A Brief History of the Rattyfarthing
Ah, yes, the community of home-pennyfarthing makers is small indeed. There's a reason nobody rides these any more. The homemade pennyfarthing offers all of the danger and inconvenience of the old-fashioned Ordinary, with none of the authenticity or money value!
Originally the Scallywags were supposed to be a pennyfarthing gang. Back around 2002 they thought they'd one-up the BLBC. So they made one and after a test ride that pretty much put an end to that idea:
While riding with recreationists in Critical Mass in 2003, I often wished I could make a pennyfarthing. The problem is just where to get a large, fixed wheel- otherwise the bike is very simple to construct. I researched making your own unicycle wheel, figuring I'd just make it larger. I found lots of tales of horror about trying to drill through axles.
Then I saw a picture from Marin County of an odd reverse chopper. The maker had tilted a frame upwards, reversed the bottom bracket, and mounted a seat on the extended fork! The result looked like a chopper that rode backwards. This gave me the idea that I could cheat and skip the big wheel if I just flipped a frame upwards. This was the result:
That's Phippen riding the 5-speed Pickup Styx. He was immediately inspired to make his own (continuing in the Scally tradition). He found a garment rack that was about the right size. He also found a great way to fix the hub- with a high-end kid's tricycle hub, one with cottered cranks so you could swap out adult size.
Meanwhile, in NYC, Greg of BLBC NY was taking a different route- construct a huge wooden wheel, and then power the thing with the rear wheel. He built out a hub with layers of wood until it was fat enough to screw through the spoke holes.
This, like my method, is cheating. I called my bike a "rattyfarthing". The BLBC started calling theirs "Pennyfakethings". Modern ones sold above have five speed internal hubs, pneumatics, rear brakes, all that crap. This is also cheating.
Here's another one:
They got the idea from the famous "three penny farthing", built with a unicycle wheel:
By bike Kill 4, the rattyfarthing idea had spread. The one shown earlier in this thread is great. Here's Conrads:
I showed up with my classy new one, Winifred. This time I used a beach cruiser and bent my own rear armature. The point of this design is that it uses everything from one bike: Flip the handlebars, reposition the head tube, weld the seat on the fork, chop the fork, and there you go. All you need is one small fork and one pipe.
Here are some hints:
-Pennyfarthings are made with 1 degree rake in the head tube. This gives you a wee bit of trail but allows the bike to turn on a dime, which is important because your weight is almost exactly over the axle.
-old ordinaries had a headtube limiter. This is because after the wheel turns a certain amount, the center of gravity of the bike shifts and the front wheel flies backwards at an angle. You really have to see it on an unlimited ordinary to understand what happens- I found out the hard way- but it's quite amazing. The wheel reaches this point and the bike flies backwards, sending the rider straight down. Phippen made his limiter by cutting a slot in the head tube and welding a bolt to the steer tube. I made mine by using wide handlebars that hit the fork (see above).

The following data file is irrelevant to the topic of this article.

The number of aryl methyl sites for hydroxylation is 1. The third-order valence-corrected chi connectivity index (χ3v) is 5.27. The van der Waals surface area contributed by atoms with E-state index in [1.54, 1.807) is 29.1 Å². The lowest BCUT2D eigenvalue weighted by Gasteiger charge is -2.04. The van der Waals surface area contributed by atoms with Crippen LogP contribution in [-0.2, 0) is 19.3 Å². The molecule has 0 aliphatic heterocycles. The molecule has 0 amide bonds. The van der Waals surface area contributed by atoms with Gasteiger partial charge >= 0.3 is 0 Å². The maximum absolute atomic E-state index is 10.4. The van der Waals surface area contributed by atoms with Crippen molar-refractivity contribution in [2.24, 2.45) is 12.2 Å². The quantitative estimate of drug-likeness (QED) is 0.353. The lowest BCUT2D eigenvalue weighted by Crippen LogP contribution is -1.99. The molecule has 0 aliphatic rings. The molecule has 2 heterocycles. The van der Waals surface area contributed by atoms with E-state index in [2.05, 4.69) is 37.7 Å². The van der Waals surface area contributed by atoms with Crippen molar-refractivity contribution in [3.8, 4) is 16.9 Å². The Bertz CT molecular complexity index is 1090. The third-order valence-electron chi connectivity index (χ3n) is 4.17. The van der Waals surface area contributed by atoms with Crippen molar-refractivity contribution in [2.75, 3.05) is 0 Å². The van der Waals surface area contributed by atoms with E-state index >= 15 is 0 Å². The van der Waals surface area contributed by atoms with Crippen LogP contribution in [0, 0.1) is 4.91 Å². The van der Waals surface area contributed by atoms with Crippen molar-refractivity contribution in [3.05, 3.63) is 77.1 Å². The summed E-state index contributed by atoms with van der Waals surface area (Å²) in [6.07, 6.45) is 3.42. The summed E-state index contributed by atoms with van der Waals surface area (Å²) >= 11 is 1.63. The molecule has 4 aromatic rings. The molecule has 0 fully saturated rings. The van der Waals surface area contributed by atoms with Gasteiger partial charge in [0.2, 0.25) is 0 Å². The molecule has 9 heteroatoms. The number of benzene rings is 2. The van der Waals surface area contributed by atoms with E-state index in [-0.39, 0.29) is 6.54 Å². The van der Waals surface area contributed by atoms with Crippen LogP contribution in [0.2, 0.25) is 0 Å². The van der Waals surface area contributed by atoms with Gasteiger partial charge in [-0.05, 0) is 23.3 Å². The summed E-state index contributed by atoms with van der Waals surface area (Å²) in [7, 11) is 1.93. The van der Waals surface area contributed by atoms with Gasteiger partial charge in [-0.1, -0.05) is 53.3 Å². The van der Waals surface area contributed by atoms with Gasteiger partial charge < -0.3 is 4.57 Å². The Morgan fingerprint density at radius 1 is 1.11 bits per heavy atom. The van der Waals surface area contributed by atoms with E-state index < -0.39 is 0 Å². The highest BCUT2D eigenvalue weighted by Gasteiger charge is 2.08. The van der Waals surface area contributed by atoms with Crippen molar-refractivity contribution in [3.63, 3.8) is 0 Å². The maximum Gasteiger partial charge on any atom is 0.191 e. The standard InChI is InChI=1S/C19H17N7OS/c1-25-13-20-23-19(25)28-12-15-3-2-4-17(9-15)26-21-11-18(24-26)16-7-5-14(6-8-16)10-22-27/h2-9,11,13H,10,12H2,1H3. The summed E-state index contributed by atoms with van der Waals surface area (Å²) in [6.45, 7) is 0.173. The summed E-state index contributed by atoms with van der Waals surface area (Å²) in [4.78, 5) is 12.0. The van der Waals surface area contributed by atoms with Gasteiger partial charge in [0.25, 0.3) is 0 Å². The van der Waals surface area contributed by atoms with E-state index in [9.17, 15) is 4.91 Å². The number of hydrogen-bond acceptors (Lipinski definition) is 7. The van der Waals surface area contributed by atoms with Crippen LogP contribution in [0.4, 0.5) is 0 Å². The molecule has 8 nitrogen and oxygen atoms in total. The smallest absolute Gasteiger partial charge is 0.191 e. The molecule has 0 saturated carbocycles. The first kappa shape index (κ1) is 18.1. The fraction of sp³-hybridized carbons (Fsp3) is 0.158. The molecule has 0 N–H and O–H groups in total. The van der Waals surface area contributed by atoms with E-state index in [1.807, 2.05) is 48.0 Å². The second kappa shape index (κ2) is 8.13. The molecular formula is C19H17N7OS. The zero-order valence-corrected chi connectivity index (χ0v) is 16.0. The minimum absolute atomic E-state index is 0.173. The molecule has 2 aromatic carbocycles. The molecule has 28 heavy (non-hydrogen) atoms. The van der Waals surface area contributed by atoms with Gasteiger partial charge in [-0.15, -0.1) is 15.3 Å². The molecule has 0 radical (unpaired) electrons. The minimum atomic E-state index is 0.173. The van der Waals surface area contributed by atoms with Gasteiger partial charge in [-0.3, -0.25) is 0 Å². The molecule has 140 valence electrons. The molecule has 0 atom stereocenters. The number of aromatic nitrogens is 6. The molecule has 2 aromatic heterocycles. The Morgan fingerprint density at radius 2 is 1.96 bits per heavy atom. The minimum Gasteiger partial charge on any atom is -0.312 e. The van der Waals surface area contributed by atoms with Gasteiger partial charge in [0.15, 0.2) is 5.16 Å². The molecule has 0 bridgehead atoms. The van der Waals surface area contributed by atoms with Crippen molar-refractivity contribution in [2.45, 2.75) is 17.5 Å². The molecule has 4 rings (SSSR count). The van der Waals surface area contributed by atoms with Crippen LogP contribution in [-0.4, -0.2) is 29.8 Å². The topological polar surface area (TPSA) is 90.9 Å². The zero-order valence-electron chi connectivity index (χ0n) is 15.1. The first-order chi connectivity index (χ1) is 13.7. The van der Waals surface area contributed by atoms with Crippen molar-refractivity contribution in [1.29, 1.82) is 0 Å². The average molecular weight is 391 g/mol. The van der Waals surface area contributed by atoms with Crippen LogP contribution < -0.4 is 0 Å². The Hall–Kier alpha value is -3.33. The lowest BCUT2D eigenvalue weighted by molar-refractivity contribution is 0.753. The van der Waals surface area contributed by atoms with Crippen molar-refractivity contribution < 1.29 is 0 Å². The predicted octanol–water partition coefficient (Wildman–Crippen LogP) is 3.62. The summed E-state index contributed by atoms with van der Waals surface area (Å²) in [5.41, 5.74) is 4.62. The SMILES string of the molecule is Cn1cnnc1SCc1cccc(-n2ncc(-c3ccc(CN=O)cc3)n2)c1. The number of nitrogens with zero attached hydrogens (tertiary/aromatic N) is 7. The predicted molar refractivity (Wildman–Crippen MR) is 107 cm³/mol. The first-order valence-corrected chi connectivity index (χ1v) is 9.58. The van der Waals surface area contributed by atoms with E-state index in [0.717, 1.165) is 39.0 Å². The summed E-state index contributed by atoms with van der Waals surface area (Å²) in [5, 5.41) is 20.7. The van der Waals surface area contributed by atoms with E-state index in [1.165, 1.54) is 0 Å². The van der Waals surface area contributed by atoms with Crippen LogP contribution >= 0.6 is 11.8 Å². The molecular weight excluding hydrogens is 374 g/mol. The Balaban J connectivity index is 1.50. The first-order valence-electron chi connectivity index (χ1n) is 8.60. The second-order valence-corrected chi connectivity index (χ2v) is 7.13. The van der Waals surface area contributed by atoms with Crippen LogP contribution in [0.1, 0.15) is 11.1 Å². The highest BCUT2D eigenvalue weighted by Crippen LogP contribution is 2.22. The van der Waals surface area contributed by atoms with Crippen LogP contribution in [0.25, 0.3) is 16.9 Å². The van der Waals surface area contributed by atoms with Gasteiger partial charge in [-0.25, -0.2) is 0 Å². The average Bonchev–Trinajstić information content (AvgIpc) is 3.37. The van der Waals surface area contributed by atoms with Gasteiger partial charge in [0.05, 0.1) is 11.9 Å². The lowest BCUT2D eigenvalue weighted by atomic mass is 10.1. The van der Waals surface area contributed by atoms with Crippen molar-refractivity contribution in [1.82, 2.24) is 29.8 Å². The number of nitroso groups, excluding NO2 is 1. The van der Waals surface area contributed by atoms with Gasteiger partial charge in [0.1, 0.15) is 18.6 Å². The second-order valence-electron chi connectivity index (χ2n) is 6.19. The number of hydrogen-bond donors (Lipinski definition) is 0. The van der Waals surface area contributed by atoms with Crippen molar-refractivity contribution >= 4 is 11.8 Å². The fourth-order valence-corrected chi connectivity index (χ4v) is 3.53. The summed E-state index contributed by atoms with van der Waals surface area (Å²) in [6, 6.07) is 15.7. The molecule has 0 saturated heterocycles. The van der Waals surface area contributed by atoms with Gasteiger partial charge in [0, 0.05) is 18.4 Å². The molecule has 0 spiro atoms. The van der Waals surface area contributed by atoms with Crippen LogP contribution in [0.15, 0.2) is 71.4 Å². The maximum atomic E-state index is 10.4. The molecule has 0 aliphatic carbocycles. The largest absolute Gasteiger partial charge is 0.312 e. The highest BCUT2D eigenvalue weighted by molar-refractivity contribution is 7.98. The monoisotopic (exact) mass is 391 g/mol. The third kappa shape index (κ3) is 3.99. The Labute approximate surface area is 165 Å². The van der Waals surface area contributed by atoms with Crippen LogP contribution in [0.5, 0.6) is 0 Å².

-another pennyfarthing secret (I'm trusting you to use these for good, not for evil): "Tuck". On an ordinary the rear wheel is actually UNDER, not behind, the front wheel, because the front wheel is so big it carves up and over. This is the key to handling. The more tuck you have, the tighter your turns, the better your ability to stay up on the thing. A long chopper-forked ordinary (see above) will have the turning radius of a freight train.
-when in doubt, turn right.
-a large wheel has a ton of gyroscopic force as well as inertia. Greg's wooden one felt like riding a boulder through Brooklyn. Originally wheels were made large for speed and bumps. Usually it was sized to your inseam minus the crank length. Then they came up with lots of gadgets letting you use a larger or smaller wheel, but I won't go into that craziness.
-These bikes take a header when you encounter a small bump or slight grade. Handlebars in front will trap you in the bike when you slam teeth-first into the pavement, scraping your shins on the handlebars. Multiple injuries led me to forever swear off Pickup Styx. For Winifred, I put the handlebars underneath. Then I discovered an odd result- I didn't need my hands at all to ride the bike. The bars are just there for torque when accelerating or turning. If I hit a pothole, I fly off and land on my feet rather than my teeth. This is also my dismount. Putting the handlebars underneath makes mounting a little like escaping from handcuffs. You step OVER your arms like a frog hopping and then let go of the handlebars and reach back behind your legs.
-put a crash-post foot on your bottom bracket so headers don't fold your chainring.
-The further back from the axle you are, the safer the bike will be, but you'll lose the ability to push down on the pedals and your lower back will kill you on long rides. I've ridden mine hundreds of miles, even in NYC and Boston traffic- it really rides like a no-hands beach cruiser so I'd recommend as short a wheelbase possible with the most upright riding positiong. I went with the coaster brake (less wrecky) and the single speed with balloon tires and this is one classy, smooth ride.